April 2013

Energy Drinks: Not a Good Choice for Children

They're labeled with compelling names, such as Monster Energy and Rockstar. X-Game athletes sport their brands on jackets and hats. Energy drinks exude an ethos that attracts many children and young adults. Although these beverages may be considered cool, they're not a healthy choice for your child.

Close-up photo of 3 cans of energy drink

Caffeine-boosted beverages

Surging in popularity, energy drinks are often confused with sports drinks, such as Gatorade. Unlike sports drinks, though, energy drinks don't replenish lost fluids. Instead, they stimulate the body with substances like caffeine, sugar, and guarana - a plant that contains high levels of caffeine. Their marketing ploy: to boost energy quickly.

Loaded with stimulants, these beverages deliver. So much so that emergency room visits related to energy drinks doubled from 2007 to 2011. The American Association of Poison Control Centers also logged more than 3,100 calls for energy drinks in 2012. Nearly 60 percent of those reports were for children 18 and younger.

Energy drinks provide more than a mild pick-me-up. They can contain more than five times the amount of caffeine as an 8-ounce serving of regular soda. For instance, a 16-ounce can of Monster Energy contains 160 mg of caffeine versus 35 mg in a 12-ounce can of Coca-Cola. Added ingredients like guarana compound the caffeine effect.

Concerns for parents

In moderate amounts, caffeine usually isn't harmful. But too much of this stimulant-as found in some energy drinks-can cause health problems, including:

  • Nausea and vomiting

  • Nervousness and tremors

  • Headaches

  • Rapid heartbeat

  • Irregular heartbeat

  • Dehydration

  • High blood pressure

  • Sleeping problems

Energy drinks, in particular, have been linked to stroke and sudden cardiac death. Mixed with alcohol, they can be especially harmful. Children with existing health problems - such as high blood pressure, diabetes, or seizures - may be more at risk for a caffeine overdose.

Experts recommend that parents limit their children's intake of caffeine to less than 100 mg daily, about the amount of caffeine in a regular cup of coffee. That can be hard to achieve if your child chooses to have even just one energy drink. These beverages are often marketed as dietary supplements, so manufacturers don't have to list total caffeine content on their packaging. To be safe, the American Academy of Pediatricians advises that children avoid energy drinks altogether.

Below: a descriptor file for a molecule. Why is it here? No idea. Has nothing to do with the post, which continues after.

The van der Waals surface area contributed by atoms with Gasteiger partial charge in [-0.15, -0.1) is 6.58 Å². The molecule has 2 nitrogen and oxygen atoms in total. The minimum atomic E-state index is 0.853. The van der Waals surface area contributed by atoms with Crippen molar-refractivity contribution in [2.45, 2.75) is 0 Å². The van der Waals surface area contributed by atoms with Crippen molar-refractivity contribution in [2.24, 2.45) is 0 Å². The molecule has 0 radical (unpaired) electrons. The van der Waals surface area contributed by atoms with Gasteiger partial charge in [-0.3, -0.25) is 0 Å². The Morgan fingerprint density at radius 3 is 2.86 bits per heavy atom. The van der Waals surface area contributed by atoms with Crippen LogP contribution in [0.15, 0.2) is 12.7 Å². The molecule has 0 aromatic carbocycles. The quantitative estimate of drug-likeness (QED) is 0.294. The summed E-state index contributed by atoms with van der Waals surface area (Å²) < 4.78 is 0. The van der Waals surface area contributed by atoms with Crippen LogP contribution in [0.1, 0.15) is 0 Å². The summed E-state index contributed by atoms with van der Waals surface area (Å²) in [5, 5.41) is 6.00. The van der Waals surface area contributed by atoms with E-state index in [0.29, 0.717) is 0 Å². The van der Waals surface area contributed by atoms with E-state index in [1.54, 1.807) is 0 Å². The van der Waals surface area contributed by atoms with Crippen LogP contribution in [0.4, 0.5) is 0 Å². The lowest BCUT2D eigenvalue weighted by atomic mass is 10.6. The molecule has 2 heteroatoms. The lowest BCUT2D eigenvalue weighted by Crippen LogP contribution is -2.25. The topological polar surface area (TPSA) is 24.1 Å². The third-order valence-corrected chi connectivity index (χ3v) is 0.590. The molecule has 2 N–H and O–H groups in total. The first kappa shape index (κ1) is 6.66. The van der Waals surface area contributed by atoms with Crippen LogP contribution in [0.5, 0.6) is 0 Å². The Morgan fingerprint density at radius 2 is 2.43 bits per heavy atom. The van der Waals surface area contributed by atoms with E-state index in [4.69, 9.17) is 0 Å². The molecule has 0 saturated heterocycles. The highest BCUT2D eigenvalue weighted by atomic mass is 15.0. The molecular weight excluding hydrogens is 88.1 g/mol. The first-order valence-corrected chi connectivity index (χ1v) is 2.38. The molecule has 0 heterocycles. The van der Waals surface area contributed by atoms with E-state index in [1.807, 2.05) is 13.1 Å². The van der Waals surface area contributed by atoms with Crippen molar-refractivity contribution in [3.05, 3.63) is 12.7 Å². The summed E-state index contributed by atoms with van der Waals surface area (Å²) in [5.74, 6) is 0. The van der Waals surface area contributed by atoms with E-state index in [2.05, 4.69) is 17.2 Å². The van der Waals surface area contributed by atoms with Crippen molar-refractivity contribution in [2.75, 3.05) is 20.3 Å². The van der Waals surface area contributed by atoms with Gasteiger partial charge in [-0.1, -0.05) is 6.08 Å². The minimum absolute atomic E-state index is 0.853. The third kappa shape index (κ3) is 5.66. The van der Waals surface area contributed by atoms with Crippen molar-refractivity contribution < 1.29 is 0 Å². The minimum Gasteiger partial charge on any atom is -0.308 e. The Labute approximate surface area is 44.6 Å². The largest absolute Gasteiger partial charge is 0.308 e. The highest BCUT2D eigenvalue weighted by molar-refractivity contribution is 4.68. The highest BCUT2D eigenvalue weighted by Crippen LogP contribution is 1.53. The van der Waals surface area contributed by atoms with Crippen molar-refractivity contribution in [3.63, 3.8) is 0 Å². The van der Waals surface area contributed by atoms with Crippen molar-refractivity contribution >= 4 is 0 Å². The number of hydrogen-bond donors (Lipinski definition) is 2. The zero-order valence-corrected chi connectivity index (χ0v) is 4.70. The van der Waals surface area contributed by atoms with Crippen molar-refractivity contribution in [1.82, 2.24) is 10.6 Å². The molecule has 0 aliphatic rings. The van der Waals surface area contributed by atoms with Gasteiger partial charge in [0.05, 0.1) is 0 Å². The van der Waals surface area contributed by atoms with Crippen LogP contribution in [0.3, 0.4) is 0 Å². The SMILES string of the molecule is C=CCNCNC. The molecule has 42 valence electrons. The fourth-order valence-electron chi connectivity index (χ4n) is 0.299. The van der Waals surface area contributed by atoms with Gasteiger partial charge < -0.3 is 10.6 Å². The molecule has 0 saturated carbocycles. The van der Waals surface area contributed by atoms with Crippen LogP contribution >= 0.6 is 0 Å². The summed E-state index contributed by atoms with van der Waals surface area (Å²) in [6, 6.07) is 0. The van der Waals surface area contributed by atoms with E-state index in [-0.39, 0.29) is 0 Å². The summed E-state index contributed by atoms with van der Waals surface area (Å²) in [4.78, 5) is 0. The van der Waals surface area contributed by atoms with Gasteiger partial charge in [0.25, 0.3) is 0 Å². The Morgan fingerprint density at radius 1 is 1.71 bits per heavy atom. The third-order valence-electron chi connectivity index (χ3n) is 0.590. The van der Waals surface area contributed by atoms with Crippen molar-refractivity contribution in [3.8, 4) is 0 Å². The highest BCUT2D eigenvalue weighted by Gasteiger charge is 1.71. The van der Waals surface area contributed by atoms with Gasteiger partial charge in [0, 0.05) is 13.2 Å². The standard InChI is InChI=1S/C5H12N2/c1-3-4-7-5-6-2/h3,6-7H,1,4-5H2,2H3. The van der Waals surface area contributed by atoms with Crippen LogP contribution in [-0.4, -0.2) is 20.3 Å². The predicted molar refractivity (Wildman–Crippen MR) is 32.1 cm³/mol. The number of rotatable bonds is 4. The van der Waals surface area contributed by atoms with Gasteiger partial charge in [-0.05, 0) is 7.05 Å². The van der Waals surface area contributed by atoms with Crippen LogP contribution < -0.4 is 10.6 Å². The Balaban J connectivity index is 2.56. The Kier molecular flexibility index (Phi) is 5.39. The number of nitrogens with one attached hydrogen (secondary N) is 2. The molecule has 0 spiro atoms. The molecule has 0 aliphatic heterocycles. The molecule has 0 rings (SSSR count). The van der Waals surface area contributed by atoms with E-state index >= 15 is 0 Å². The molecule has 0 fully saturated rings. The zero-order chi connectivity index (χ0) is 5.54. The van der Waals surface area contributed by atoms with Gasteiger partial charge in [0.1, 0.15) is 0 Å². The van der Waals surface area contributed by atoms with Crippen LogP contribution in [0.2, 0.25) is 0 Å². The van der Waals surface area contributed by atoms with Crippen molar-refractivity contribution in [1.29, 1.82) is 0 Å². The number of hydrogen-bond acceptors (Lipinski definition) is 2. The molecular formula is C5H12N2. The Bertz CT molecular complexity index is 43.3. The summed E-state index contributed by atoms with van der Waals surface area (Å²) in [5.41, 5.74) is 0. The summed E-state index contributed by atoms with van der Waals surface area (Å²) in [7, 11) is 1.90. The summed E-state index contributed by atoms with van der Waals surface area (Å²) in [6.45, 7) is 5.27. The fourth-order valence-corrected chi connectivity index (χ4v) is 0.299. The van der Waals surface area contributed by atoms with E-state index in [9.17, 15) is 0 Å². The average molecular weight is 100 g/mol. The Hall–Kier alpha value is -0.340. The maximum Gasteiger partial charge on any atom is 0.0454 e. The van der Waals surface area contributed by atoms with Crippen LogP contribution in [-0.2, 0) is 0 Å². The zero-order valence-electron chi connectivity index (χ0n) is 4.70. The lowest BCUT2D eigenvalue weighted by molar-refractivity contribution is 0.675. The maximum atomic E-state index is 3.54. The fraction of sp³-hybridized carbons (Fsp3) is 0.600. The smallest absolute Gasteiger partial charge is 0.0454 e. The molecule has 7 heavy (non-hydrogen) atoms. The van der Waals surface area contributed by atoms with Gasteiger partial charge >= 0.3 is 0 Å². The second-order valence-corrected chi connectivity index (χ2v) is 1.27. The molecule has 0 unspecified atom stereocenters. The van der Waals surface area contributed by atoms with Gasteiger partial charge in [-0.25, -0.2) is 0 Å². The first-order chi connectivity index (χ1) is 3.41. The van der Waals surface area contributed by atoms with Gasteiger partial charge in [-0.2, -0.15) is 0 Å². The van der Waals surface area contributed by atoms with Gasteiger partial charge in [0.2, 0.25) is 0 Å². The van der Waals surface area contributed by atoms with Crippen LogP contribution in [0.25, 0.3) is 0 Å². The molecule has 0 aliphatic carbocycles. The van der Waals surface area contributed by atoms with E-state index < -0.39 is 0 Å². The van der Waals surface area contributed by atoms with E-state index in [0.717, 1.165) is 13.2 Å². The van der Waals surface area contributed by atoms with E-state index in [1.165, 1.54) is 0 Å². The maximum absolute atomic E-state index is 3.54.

Other parental concerns: Energy drinks provide few nutrients and lots of calories. Like soft drinks, they can contribute to weight gain. Plus, they can damage children's teeth, breaking down enamel.

How do you get your kids to eat better? Here are some ideas. 

Better Beverage Choices for Your Child

Watching what your child eats is important. But don't stop there. What they drink matters, too. Gulping down lots of sugar-filled beverages - such as soda, fruit drinks, and energy drinks - can add unwanted pounds.

The best beverage choice for your child? Water. It has no calories and keeps your child well hydrated. Another good option is fat-free or low-fat milk. Also offer up 100-percent fruit juice, but don't let your child overindulge. Although fruit juice provides many nutrients, it can be high in calories.

When shopping for family-friendly drink options, check the nutrition label. Choose products that are low in sugar, fat, and caffeine. To encourage moderation, buy the smallest-packaged versions of beverages.

Always talk with your health care provider to find out more information.

Online Resources

American Academy of Pediatricians - Nutrition

National Institute of Diabetes and Digestive and Kidney Diseases - Healthy Eating and Physical Activity across Your Lifespan: Helping Your Child (Tips for Parents)

 

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